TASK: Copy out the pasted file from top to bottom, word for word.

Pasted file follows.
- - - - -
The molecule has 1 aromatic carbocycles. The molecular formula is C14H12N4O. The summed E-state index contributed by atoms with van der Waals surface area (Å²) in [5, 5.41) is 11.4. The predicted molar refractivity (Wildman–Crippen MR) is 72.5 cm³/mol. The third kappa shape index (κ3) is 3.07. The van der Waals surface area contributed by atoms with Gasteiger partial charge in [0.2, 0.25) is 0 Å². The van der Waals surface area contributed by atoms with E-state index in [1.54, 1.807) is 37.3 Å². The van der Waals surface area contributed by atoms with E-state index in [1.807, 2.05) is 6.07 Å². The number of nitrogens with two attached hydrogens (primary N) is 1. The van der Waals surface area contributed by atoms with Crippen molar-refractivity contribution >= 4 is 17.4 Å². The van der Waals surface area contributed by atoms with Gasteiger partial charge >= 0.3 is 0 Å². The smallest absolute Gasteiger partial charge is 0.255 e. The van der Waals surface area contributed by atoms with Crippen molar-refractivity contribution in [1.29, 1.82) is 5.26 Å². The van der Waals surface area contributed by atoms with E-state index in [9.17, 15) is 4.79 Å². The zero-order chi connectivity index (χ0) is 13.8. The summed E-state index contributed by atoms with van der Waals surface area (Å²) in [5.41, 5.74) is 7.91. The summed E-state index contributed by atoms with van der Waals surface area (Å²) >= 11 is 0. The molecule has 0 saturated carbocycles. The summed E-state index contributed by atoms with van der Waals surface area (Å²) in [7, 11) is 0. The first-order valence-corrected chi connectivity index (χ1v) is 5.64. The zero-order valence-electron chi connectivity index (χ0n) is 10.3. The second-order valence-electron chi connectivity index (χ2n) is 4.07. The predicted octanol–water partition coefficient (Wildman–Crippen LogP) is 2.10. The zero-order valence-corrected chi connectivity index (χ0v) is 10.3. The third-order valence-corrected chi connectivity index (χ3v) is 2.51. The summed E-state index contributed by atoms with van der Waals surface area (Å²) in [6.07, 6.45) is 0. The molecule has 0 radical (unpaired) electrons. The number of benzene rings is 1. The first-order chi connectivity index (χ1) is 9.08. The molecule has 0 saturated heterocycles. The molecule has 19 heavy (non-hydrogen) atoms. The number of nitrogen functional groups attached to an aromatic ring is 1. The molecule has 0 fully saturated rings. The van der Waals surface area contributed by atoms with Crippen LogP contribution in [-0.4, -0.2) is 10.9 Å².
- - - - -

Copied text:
The molecule has 1 aromatic carbocycles. The molecular formula is C14H12N4O. The summed E-state index contributed by atoms with van der Waals surface area (Å²) in [5, 5.41) is 11.4. The predicted molar refractivity (Wildman–Crippen MR) is 72.5 cm³/mol. The third kappa shape index (κ3) is 3.07. The van der Waals surface area contributed by atoms with Gasteiger partial charge in [0.2, 0.25) is 0 Å². The van der Waals surface area contributed by atoms with E-state index in [1.54, 1.807) is 37.3 Å². The van der Waals surface area contributed by atoms with E-state index in [1.807, 2.05) is 6.07 Å². The number of nitrogens with two attached hydrogens (primary N) is 1. The van der Waals surface area contributed by atoms with Crippen molar-refractivity contribution >= 4 is 17.4 Å². The van der Waals surface area contributed by atoms with Gasteiger partial charge >= 0.3 is 0 Å². The smallest absolute Gasteiger partial charge is 0.255 e. The van der Waals surface area contributed by atoms with Crippen molar-refractivity contribution in [1.29, 1.82) is 5.26 Å². The van der Waals surface area contributed by atoms with E-state index in [9.17, 15) is 4.79 Å². The zero-order chi connectivity index (χ0) is 13.8. The summed E-state index contributed by atoms with van der Waals surface area (Å²) in [5.41, 5.74) is 7.91. The summed E-state index contributed by atoms with van der Waals surface area (Å²) >= 11 is 0. The molecule has 0 saturated carbocycles. The summed E-state index contributed by atoms with van der Waals surface area (Å²) in [7, 11) is 0. The first-order valence-corrected chi connectivity index (χ1v) is 5.64. The zero-order valence-electron chi connectivity index (χ0n) is 10.3. The second-order valence-electron chi connectivity index (χ2n) is 4.07. The predicted octanol–water partition coefficient (Wildman–Crippen LogP) is 2.10. The zero-order valence-corrected chi connectivity index (χ0v) is 10.3. The third-order valence-corrected chi connectivity index (χ3v) is 2.51. The summed E-state index contributed by atoms with van der Waals surface area (Å²) in [6.07, 6.45) is 0. The molecule has 0 radical (unpaired) electrons. The number of benzene rings is 1. The first-order chi connectivity index (χ1) is 9.08. The molecule has 0 saturated heterocycles. The molecule has 19 heavy (non-hydrogen) atoms. The number of nitrogen functional groups attached to an aromatic ring is 1. The molecule has 0 fully saturated rings. The van der Waals surface area contributed by atoms with Crippen LogP contribution in [-0.4, -0.2) is 10.9 Å².